"I just stayed on a team-mate’s wheel. I didn’t hear anything about the descent being neutralised. Nor did my team-mates: we were just told to cover up well for the descent. We came down at some speed, and at the foot of the descent I realised that there were six of us in a group behind the breakaway. In any case, the time I gained on my rivals was mostly made on the final climb. I don’t see any grounds for controversy.”

The Colombian, who has been struggling with illness, went on: “I’ve been recovering from the flu. As you can see, I still get coughing fits, but I can feel my body getting better. I think my rivals will attack on the coming climbs, but I have a great team, as you saw on the Stelvio, where almost all of us rode together as a single unit. And I think they’ll help me control the race as far as Trieste.”

In July last year, Quintana finished runner-up to Sky's Chris Froome in Paris, and he added: “I’ve been confirming my 2nd place in the Tour de France all season. I won the Tour de San Luis at the start of the year, then finished 2nd in Tirreno-Adriatico, 5th in the Tour of Catalonia, just a few seconds behind the winner.

"So my 2nd place in the Tour last year wasn’t a fluke. I’ve worked hard and I continue to work hard for to be a Grand Tour contender. My objective here was to win the Maglia Rosa. Now I’m wearing it, despite the fact that many people had written me off because of my problems. But you don’t lose your class.”

Born in Scotland, Simon moved to London aged seven and now lives in the Oxfordshire Cotswolds with his miniature schnauzer, Elodie. He fell in love with cycling one Saturday morning in 1994 while living in Italy when Milan-San Remo went past his front door. A daily cycle commuter in London back before riding to work started to boom, he's been news editor at road.cc since 2009. Handily for work, he speaks French and Italian. He doesn't get to ride his Colnago as often as he'd like, and freely admits he's much more adept at cooking than fettling with bikes.

16 comments

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anarchy [100 posts] 2 years ago
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a fantastic day's racing. Glad I had the day off work  1

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Fran The Man [81 posts] 2 years ago
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Seems like I missed a good 'un  2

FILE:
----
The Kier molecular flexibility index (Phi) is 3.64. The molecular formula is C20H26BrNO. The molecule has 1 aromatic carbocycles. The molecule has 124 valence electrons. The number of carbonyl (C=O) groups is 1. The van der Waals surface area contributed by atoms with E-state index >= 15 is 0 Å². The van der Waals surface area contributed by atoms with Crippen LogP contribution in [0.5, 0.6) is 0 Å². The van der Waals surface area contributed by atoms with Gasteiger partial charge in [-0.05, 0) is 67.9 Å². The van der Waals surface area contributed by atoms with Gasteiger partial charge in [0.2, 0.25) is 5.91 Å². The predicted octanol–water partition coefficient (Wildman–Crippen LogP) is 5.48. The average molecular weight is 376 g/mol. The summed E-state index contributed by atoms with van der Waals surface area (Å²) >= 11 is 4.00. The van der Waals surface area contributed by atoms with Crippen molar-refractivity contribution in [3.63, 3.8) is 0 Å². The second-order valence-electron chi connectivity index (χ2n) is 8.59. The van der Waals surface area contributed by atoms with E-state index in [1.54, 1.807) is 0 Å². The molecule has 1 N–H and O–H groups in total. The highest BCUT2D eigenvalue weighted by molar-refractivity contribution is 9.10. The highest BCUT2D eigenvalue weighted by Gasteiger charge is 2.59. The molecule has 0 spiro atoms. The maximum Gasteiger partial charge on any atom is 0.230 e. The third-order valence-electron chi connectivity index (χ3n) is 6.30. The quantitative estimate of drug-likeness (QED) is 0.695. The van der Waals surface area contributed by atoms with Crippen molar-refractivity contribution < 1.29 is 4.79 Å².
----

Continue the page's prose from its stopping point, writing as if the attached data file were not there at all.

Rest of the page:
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SteppenHerring [328 posts] 2 years ago
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Fantastic stage. Quintana showed such promise on his first TdF and it seems to be coming good. Horrible weather over the Stelvio, so glad that they came through it safely.

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madonepro [36 posts] 2 years ago
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I'm glad you all enjoyed the spectacle, just imagine how horrible it is to descend at speed, unsighted, cold and wet...

RCS cocked up, they admitted they cocked up. What are they doing about it? Nothing, riders lose time because of it, but that's ok, the sponsors got great coverage!

I have finally had it with RCS, it may have some awesome climbs, but too often the health and safety of riders is put at risk.

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Beaufort [270 posts] 2 years ago
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The racers themselves are the real race directors on the road, if things were beyond the pale they would've neutralised things themselves. The result at the front of the race would not have changed at all.

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madonepro [36 posts] 2 years ago
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Beaufort wrote:

The racers themselves are the real race directors on the road, if things were beyond the pale they would've neutralised things themselves. The result at the front of the race would not have changed at all.

Nonsense! Pro riders have in the past neutralised stages or parts thereof, however none of them have ever been in conditions such as these, nor in the situation of GC that entailed.

Can you imagine England ever walking off the pitch when Maradona handled the ball to score? Of course not.

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CXR94Di2 [1154 posts] 2 years ago